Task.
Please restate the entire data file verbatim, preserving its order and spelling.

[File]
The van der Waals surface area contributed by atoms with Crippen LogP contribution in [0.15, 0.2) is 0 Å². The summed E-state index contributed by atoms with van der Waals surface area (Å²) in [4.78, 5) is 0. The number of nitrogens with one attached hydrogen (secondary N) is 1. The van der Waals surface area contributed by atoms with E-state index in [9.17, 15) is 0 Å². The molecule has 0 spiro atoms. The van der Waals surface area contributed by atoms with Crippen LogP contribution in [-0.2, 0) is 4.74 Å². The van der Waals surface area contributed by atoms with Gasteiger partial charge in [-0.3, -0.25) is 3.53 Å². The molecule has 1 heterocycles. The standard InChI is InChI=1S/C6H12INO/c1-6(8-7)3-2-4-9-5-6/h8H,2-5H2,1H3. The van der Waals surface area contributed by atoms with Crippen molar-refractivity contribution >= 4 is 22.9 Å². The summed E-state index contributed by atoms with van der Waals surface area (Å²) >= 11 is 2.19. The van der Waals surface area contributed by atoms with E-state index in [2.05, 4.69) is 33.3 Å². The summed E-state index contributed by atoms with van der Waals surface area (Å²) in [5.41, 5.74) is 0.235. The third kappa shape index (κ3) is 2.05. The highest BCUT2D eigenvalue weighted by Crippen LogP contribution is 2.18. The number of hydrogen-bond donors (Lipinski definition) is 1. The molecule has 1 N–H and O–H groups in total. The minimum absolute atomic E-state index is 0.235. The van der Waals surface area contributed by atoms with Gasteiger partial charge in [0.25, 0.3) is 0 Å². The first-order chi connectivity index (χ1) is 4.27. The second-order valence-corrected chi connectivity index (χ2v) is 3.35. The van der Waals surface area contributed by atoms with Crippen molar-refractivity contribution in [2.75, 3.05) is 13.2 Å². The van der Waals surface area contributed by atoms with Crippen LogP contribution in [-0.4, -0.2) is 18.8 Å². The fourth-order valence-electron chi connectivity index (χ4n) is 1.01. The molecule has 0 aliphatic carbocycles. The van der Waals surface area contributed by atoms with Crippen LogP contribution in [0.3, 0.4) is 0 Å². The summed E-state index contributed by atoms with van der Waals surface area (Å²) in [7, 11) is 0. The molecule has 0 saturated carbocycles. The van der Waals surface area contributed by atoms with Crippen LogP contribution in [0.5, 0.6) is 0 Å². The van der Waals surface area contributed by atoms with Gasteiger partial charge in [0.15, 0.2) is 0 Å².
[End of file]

The van der Waals surface area contributed by atoms with Crippen LogP contribution in [0.15, 0.2) is 0 Å². The summed E-state index contributed by atoms with van der Waals surface area (Å²) in [4.78, 5) is 0. The number of nitrogens with one attached hydrogen (secondary N) is 1. The van der Waals surface area contributed by atoms with E-state index in [9.17, 15) is 0 Å². The molecule has 0 spiro atoms. The van der Waals surface area contributed by atoms with Crippen LogP contribution in [-0.2, 0) is 4.74 Å². The van der Waals surface area contributed by atoms with Gasteiger partial charge in [-0.3, -0.25) is 3.53 Å². The molecule has 1 heterocycles. The standard InChI is InChI=1S/C6H12INO/c1-6(8-7)3-2-4-9-5-6/h8H,2-5H2,1H3. The van der Waals surface area contributed by atoms with Crippen molar-refractivity contribution >= 4 is 22.9 Å². The summed E-state index contributed by atoms with van der Waals surface area (Å²) >= 11 is 2.19. The van der Waals surface area contributed by atoms with E-state index in [2.05, 4.69) is 33.3 Å². The summed E-state index contributed by atoms with van der Waals surface area (Å²) in [5.41, 5.74) is 0.235. The third kappa shape index (κ3) is 2.05. The highest BCUT2D eigenvalue weighted by Crippen LogP contribution is 2.18. The number of hydrogen-bond donors (Lipinski definition) is 1. The molecule has 1 N–H and O–H groups in total. The minimum absolute atomic E-state index is 0.235. The van der Waals surface area contributed by atoms with Gasteiger partial charge in [0.25, 0.3) is 0 Å². The first-order chi connectivity index (χ1) is 4.27. The second-order valence-corrected chi connectivity index (χ2v) is 3.35. The van der Waals surface area contributed by atoms with Crippen molar-refractivity contribution in [2.75, 3.05) is 13.2 Å². The van der Waals surface area contributed by atoms with Crippen LogP contribution in [-0.4, -0.2) is 18.8 Å². The fourth-order valence-electron chi connectivity index (χ4n) is 1.01. The molecule has 0 aliphatic carbocycles. The van der Waals surface area contributed by atoms with Crippen LogP contribution in [0.3, 0.4) is 0 Å². The summed E-state index contributed by atoms with van der Waals surface area (Å²) in [7, 11) is 0. The molecule has 0 saturated carbocycles. The van der Waals surface area contributed by atoms with Crippen LogP contribution in [0.5, 0.6) is 0 Å². The van der Waals surface area contributed by atoms with Gasteiger partial charge in [0.15, 0.2) is 0 Å².